How the highest profile biotechnology failure of the 1980s led to a longer ski season.
The company, Advanced Genetic Sciences (founded 1979) was the world’s first agricultural biotech company, and their proposed product was, scientifically, one of the coolest things I have ever heard of.
To understand their technology, you first have to know about how hard it is to make ice.
Water, it turns out, doesn’t actually freeze at 0°C – at least not at any reasonable speed. When cooled below freezing, water molecules continue bouncing around at random, and the first crystal of ice forms only when a cluster of molecules randomly find themselves in just the right ice-like orientation. From there, a template is available, and the rest of the molecules glom on fast. But at 0°C, or even -10°C, that first crystal is really, really slow to form.
Enter the bacteria Pseudomonas syringae. This little yellow bacteria is everywhere – it covers much of the plant matter on the planet – and its success is attributable to a protein it synthesizes that speeds up the crystallization of ice.
P syringae makes a protein that is spectacularly good at nucleating that first crystal of ice. And it makes it because it is a vicious killer – the ice crystals form little needles that grow outwards from the bacteria to puncture the cells of the plants, giving P syringae food to eat. And it is so good, it can crystallize water quickly at only -2°C. (To see it in action, click on the linked video.)
But what is good for this bacteria is bad for world agricultural production, which loses billions of dollars of produce every year when an early frost – a frost that forms on leaves only because of P syringae – takes out a crop.
So Advanced Genetic Sciences set out to make a mutant of P syringae with a damaged ice-forming protein. The idea was to spray the genetically engineered bacteria onto the leaves of critical crops. There, the engineered bacteria would outcompete natural bacteria and prevent ice from forming on the sprayed leaves. No ice, no damage.
It seemed like an ideal first trial for a genetically engineered organism. First, there were other “ice negative” strains of P syringae in the wild – it was completely natural for this protein to become defective through mutations. Second, since the ice-forming protein is critical for the bacteria to get food, it seems nearly impossible for the modified organism to outcompete natural bacteria outside the lab. The risks were essentially zero.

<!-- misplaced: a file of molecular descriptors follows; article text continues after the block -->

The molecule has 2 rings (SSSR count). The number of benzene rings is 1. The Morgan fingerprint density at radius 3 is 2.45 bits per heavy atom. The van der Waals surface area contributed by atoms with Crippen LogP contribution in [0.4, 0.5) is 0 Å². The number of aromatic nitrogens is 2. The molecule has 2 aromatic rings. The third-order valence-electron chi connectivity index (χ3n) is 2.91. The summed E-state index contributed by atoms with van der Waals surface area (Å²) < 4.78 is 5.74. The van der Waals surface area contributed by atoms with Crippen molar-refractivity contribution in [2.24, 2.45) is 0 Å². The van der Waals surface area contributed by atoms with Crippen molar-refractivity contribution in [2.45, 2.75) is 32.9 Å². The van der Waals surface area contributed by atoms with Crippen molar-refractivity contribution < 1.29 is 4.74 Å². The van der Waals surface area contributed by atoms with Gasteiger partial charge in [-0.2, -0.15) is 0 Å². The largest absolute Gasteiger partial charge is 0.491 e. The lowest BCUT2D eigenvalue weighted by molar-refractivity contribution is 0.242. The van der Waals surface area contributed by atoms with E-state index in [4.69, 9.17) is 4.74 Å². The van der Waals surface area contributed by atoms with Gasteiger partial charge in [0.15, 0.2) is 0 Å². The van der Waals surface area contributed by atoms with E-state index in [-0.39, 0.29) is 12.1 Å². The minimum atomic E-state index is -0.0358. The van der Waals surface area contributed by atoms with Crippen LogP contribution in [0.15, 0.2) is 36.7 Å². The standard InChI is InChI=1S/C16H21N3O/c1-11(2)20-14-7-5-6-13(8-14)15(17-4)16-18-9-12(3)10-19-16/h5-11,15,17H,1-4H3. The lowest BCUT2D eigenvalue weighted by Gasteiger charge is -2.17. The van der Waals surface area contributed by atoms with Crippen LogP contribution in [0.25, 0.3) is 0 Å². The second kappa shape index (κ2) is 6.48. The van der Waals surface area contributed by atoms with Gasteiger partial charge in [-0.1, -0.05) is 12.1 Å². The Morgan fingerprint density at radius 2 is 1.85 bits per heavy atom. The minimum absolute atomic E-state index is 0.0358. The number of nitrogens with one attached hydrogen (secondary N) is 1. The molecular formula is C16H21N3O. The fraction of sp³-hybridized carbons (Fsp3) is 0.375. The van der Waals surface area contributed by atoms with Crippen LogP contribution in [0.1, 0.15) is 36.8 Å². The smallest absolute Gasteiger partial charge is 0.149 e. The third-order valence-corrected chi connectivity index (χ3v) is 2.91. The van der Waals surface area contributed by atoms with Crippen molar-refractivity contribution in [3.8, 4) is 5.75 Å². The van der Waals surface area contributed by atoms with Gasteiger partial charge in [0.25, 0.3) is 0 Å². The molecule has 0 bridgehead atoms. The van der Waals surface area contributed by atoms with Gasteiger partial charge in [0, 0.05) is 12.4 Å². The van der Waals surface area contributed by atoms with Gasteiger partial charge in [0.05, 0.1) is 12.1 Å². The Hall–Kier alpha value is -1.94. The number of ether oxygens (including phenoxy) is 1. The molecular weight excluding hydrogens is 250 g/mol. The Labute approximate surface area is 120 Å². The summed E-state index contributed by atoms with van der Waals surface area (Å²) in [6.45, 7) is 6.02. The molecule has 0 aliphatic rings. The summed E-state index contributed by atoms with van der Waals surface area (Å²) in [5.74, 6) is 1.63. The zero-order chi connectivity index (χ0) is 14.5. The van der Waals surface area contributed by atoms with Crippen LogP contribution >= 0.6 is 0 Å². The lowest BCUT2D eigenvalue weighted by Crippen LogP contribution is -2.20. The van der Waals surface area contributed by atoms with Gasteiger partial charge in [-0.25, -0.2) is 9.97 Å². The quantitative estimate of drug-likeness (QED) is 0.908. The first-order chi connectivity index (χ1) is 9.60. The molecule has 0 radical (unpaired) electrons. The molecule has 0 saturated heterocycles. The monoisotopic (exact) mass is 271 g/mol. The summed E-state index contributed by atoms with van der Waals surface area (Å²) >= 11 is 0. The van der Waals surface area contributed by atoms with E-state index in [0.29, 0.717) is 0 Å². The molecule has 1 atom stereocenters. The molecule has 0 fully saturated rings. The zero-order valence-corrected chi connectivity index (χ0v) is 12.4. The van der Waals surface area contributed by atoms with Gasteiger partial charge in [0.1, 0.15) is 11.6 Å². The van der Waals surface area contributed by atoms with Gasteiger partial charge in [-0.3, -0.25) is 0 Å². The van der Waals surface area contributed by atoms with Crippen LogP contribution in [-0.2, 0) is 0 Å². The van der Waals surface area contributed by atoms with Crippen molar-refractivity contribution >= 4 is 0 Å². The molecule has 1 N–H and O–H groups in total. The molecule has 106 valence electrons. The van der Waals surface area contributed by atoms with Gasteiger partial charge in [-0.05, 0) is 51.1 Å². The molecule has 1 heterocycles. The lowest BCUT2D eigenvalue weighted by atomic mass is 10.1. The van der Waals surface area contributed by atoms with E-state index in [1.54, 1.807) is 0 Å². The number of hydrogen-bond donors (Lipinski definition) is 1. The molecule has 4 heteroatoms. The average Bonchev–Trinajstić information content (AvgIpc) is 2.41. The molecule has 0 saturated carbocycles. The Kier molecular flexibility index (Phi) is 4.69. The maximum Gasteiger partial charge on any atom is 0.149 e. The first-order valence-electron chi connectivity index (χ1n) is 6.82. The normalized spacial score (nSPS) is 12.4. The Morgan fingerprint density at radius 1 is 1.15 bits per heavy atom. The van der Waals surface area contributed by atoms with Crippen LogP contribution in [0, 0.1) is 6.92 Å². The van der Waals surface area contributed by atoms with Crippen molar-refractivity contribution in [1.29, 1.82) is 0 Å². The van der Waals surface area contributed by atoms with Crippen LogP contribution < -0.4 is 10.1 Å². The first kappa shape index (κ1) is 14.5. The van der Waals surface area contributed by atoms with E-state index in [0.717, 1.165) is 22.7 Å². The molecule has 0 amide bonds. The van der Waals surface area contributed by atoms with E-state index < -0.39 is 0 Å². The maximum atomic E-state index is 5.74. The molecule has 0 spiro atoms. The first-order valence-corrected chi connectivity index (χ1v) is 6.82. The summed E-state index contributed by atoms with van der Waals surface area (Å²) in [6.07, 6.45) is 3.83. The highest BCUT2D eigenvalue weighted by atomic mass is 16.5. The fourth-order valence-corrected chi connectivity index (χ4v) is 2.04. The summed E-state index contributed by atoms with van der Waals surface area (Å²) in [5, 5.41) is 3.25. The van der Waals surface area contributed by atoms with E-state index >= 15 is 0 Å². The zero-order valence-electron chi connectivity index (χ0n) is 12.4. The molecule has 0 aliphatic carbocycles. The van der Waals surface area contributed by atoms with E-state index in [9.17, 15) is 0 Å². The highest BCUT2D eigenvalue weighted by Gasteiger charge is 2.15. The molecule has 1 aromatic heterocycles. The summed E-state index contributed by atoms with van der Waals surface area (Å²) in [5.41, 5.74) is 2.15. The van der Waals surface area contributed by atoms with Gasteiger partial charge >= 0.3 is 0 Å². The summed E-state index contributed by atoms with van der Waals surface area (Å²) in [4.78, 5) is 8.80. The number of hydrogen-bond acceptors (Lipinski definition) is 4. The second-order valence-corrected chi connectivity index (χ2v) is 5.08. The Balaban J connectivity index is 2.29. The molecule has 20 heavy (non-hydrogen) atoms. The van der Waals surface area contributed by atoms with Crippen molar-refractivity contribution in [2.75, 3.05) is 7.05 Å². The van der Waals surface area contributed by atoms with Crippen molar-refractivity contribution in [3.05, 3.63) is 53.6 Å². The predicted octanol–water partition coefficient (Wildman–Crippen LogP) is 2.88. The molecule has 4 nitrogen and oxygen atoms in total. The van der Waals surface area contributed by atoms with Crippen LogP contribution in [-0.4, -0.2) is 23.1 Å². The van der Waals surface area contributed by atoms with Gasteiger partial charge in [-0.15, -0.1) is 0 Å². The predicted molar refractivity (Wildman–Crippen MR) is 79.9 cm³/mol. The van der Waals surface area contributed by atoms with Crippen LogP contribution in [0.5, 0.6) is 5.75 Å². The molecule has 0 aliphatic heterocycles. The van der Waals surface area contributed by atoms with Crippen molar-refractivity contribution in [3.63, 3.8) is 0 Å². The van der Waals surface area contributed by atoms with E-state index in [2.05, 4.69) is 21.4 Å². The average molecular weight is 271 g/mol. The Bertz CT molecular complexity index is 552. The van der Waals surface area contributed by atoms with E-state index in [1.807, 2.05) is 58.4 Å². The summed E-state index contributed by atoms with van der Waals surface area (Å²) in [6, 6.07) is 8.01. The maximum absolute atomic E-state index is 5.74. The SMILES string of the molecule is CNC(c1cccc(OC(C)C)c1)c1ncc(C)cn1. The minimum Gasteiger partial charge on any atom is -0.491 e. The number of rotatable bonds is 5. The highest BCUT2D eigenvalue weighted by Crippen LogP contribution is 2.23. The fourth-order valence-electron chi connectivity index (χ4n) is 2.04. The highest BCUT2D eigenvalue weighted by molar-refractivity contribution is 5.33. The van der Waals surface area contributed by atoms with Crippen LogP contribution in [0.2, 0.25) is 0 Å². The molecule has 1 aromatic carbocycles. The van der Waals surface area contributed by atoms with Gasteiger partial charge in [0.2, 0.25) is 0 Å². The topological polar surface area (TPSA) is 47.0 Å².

However, the world outside of science didn’t see it that way.
First, the folks at Earth First and other eco-activist groups didn’t take kindly to the story of man messing with genetic code, and the details of the science were not that important to them.
Secondly, in 1982b, just before the first request was made to the FDA for field testing, a plant physiologist at Montana State University discovered that P syringae were in fact responsible for the nucleation of ice in clouds. These bacteria quite literally made it rain. And so while the corporate scientists were almost certainly right in their analysis that there was no risk in modified P syringae escaping from fields and going native, if by chance they were wrong the down side would have been a dramatic change in the pattern of global precipitation. This caused pause.
But only a pause. Despite warnings of global catastrophe, Advanced Genetic Sciences was allowed by the FDA to test the bacteria in the open in 1987. And the sky did not fall. No bacteria were found outside the test area. Better, the test worked – the sprayed potatoes and strawberries fared better in a frost than untreated controls.
However, that wasn’t enough to save Advanced Genetic Sciences. Because in all of that effort – all of the science, the planning, the regulatory submissions, the publicity – no one had bothered to calculate whether these genetically modified organisms would work better than chemical treatments that were already in use. And they didn’t. The bacteria were far, far more pricey than existing alternatives, yet not really any better. The entire effort was, from an economic perspective, a complete waste. Advanced Genetic Sciences sold to a competitor the next year.
OK, deep breath. So what does this have to do with skiing?
In order to perform these first tests with genetically modified organisms, the company had to learn how to grow the naturally occurring bacteria. And they got very good at this – good enough that someone had the keen idea to sell P syringae to ski resorts to improve their ability to make artificial snow in relatively warm weather.
Not only did P syringae work for snowmaking, they were economical too. Dead P syringae were loaded into a snow machine and blasted into the air with water, and nearly all the water fell to the earth as fluffy white powder. Even at just a few degrees below freezing.
So thirty years later, anyone who skis on artificial snow is probably skiing on the legacy of this first, failed biotech company. The product, Snomax, today is purified bacterial protein (rather than whole killed bacteria), but it’s a direct descendent of that original invention. And it is used worldwide, in every country that has skiing.
I guess that the moral of the story, if there is one, is that if you are working on something cool enough, good things will happen down the road. Just maybe not what you were expecting.